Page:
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Naoya Nishimura

Naoya Nishimura
Vice President, Equity Solutions Research

About the Contributor

Naoya Nishimura is a Vice President in the Equity Solutions Research team. He works with asset owners and managers on using MSCI indexes and analytics. Previously, Naoya was an investment strategist and portfolio manager at T&D Asset Management and Resona Bank. He started his career at Sumitomo Mitsui Banking Corp. Naoya holds a B.S. from Kyoto University and an MBA in Finance from Hitotsubashi University. He is a CFA Charterholder.

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Blog posts by Naoya Nishimura


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  1. BLOG

    Would Integrating ESG in Chinese Equities Have Worked? 

    Jul 7, 2020 Naoya Nishimura , Shuo Xu

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    ESG ratings have reflected financial risk and returns in developed-market and emerging-market equities. But was this true in China, where ESG considerations are still in their infancy?

  2. BLOG

    Best practices for Japanese equity indexes 

    Apr 28, 2020 Naoya Nishimura

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    Planned reforms in the stock exchange of Japan sparked a debate on investability and market representativeness of the country’s domestic benchmark index. We investigated three approaches to market-cap-weighted equity indexes.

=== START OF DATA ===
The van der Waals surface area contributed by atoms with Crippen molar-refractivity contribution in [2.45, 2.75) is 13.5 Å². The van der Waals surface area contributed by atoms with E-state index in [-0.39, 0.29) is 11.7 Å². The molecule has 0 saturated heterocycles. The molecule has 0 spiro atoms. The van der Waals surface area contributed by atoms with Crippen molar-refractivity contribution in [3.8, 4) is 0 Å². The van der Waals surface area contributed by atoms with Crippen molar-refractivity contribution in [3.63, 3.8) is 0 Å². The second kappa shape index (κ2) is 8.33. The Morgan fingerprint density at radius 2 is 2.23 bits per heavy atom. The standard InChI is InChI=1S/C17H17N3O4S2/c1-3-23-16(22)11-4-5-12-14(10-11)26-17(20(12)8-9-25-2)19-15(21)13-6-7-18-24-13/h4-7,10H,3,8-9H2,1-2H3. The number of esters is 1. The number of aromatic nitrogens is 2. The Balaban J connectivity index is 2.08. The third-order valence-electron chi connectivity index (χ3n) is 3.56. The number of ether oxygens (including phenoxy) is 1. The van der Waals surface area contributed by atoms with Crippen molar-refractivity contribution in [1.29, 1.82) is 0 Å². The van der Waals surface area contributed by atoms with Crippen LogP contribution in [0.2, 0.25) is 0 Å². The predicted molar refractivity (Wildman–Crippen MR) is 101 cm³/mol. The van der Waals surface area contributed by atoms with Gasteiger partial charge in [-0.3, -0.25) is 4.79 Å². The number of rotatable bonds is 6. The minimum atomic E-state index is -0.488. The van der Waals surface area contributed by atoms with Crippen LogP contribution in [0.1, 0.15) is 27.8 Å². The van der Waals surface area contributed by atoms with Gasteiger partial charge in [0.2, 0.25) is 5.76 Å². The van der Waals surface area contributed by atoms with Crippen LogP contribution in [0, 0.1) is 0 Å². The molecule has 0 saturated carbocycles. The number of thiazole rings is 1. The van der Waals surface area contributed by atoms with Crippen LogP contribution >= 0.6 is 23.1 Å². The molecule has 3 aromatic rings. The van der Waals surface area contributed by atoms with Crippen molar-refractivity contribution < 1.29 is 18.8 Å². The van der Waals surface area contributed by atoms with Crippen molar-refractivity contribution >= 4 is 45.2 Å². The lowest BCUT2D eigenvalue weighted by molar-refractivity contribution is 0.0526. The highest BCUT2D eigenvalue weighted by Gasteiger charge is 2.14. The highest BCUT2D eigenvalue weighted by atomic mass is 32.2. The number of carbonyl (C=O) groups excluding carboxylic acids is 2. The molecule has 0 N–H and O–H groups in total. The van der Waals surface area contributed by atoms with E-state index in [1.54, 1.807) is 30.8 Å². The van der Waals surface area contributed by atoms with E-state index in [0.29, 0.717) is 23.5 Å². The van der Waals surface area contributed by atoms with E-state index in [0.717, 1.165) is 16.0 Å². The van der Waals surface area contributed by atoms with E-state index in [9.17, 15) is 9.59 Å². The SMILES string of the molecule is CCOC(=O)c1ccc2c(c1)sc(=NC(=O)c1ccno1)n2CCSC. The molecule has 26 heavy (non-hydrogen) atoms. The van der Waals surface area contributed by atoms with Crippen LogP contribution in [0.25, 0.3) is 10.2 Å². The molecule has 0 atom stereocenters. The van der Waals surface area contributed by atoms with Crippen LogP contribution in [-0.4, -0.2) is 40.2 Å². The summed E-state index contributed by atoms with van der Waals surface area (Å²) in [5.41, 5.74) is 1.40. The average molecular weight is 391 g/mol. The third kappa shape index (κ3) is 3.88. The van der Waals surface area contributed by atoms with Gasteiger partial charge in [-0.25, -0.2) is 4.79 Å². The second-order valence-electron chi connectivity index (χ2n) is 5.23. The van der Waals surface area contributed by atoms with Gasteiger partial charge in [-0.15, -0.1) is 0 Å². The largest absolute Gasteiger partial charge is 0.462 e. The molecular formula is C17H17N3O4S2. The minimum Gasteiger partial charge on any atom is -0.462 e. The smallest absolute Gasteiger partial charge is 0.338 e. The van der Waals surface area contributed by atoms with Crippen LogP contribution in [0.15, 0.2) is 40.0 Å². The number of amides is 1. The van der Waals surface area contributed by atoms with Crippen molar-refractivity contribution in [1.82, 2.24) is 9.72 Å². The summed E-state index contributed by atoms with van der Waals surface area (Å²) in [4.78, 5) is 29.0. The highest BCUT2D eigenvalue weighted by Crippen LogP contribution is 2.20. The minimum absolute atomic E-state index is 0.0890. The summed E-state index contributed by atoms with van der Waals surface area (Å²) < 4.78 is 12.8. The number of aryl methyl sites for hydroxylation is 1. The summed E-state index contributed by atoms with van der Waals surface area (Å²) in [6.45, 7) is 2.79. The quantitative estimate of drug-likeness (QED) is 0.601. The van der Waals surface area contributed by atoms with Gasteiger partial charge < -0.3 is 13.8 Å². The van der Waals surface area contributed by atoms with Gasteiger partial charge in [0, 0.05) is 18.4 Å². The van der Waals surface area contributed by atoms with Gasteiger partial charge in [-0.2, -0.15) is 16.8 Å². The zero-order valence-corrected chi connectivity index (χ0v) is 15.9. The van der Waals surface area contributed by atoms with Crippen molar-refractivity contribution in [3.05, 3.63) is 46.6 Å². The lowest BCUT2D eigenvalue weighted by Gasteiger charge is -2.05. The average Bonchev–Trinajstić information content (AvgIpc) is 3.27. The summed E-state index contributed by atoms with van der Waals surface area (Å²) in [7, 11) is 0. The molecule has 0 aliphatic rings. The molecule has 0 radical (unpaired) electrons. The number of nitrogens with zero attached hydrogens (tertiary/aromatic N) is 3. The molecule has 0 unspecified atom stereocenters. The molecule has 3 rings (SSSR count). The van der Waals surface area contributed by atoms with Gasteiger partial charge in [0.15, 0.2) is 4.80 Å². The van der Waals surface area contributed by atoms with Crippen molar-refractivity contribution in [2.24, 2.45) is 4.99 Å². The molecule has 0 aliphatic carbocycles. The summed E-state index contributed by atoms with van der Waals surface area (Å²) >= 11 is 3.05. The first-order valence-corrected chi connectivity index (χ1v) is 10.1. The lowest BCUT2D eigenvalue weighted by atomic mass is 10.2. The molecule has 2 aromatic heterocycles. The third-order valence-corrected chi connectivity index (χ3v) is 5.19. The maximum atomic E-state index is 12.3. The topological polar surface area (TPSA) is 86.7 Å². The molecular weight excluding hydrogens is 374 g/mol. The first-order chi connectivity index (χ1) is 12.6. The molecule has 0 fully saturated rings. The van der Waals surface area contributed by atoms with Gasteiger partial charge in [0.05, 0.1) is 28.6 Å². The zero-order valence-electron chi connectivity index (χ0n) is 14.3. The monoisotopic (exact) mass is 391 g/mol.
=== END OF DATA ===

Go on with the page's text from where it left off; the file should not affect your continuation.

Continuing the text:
3. BLOG

    What it may mean for Japanese stocks if easy money ends 

    Nov 22, 2018 Naoya Nishimura

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    Some observers are concerned that when the Bank of Japan (BOJ) eventually ends its ultra-easy monetary policy, it could hurt the Japanese stock market. Part of this concern stems from the fact that the BOJ’s unconventional monetary policy involves purchasing Japanese exchange-traded funds (ETFs).

  4. BLOG

    Is Japan’s “lost decade” over? 

    Aug 14, 2018 Naoya Nishimura

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    The Japanese equity market’s spectacular crash in the early 1990s is referred to as the “lost decade.” Recently, this period has been extended to include the decade that followed. Despite this, most Japanese investors continue to favor an outsized domestic equity allocation. This home bias has come with a huge opportunity cost. Since the end of 1987, the cumulative return of global stocks was over 1,400% in yen terms, while the cumulative return of Japanese stocks was only 49%.